Every oil, fat, or butter used in soap making has a unique fatty acid profile. Lauric acid in soap is a cleaning powerhouse—when used at very high ratios, it can over cleanse the skin, leaving it dry. Soap making oils high in lauric acid add hardness and a good fluffy lather to soap bars.
The unique fatty acid profile of the oils you use in your batch of soap affects the finished soap. Lauric acids are just one of eight main fatty acids present in fatty acid soaps made from scratch with sodium hydroxide lye.
Let’s take a closer look at lauric acid, how it behaves in soap, and some soaping oils that contain a large amount of this fatty acid.
Fatty acids 101
Fatty acids in soap are the building blocks of handmade soap. Each oil, fat, or butter has a unique fatty acid profile. They determine the qualities that shine through in the finished soap.
Depending on the fatty acid content, you may get a bar of soap that’s hard with fluffy bubbles, or one that’s softer with creamy lather, for example. Most soap makers use a blend of vegetable oils to make an ideal bar of soap: one that’s not too hard, not too soft, with both cleansing and moisturizing properties.
Understanding the properties of fatty acids, such as lauric acid in soap, will help you get better at the craft of soap making.
Fatty acids fall under one of two categories: saturated or unsaturated.
Saturated fatty acids
Most saturated oils or fats are solid at room temperature (think coconut oil and palm oil). Saturated oils make harder bars of soap because their molecular structures allow them to fit together neatly.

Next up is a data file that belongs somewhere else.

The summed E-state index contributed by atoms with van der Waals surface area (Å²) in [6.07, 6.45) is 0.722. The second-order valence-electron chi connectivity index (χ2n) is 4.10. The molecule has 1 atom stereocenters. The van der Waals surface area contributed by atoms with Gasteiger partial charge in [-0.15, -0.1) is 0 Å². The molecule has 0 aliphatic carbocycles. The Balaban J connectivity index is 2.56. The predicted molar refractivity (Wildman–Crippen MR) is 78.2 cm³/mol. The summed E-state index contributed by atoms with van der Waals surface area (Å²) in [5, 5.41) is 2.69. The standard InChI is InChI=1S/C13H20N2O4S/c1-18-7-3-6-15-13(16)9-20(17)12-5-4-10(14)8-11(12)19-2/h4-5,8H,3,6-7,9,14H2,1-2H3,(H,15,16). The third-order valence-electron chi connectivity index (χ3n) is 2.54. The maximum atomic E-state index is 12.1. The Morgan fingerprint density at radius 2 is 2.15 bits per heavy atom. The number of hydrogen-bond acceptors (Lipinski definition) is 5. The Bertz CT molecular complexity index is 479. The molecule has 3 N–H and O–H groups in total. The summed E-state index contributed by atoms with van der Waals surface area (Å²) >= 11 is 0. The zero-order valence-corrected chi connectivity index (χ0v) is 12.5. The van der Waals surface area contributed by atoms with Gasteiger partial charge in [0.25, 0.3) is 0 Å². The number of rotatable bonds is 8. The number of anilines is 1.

Soaps that have a high saturated fatty acid composition are harder, effective cleansers, and typically provide strong lather.¹
There are four types of saturated fatty acids commonly found in soap:
- Lauric acid
- Myristic acid
- Palmitic acid
- Stearic acid
Unsaturated fatty acids
Soaps that have a high unsaturated fatty acid composition are softer, more moisturizing (and less cleansing). They also produce a milder lather that’s gentle on the skin.
The four main types of unsaturated fatty acids are:
- Ricinoleic acid
- Oleic acid
- Linoleic acid
- Linolenic acid
👉 Check out our article for more details about the fatty acids in vegetable oils.
What’s lauric acid?
Lauric acid is a saturated fatty acid with 12 single chain carbon atoms.²
It looks something like this: CH3−CH2−CH2−CH2−CH2−CH2−CH2−CH2−CH2−CH2−CH2−COOH
You’ll find lauric acid esters (which are mostly triglycerides) in vegetable-based fats. At room temperature, lauric acid is a white solid, commonly available as crystals or powder.
Lauric acid has a melting point of 111–115 degrees Fahrenheit (44–46 degrees Celsius).³
Fats derived from the fruits or seeds of trees belonging to the palm family contain ample amounts of lauric acid.
Examples of oils containing plenty of lauric acid include coconut oil, babassu oil, and palm kernel oil. Coconut milk and laurel oil also contain lauric acid.
It’s important to note that PKO contains high lauric acid, while palm oil does NOT contain any. As the name suggests, PKO is derived from the pressed kernels, while palm oil is made of the pressed palm fruit.
If you want to get science-y, the empirical formula for lauric acid is: C₁₂H₂₄O₂
Here’s the chemical structure of lauric acid: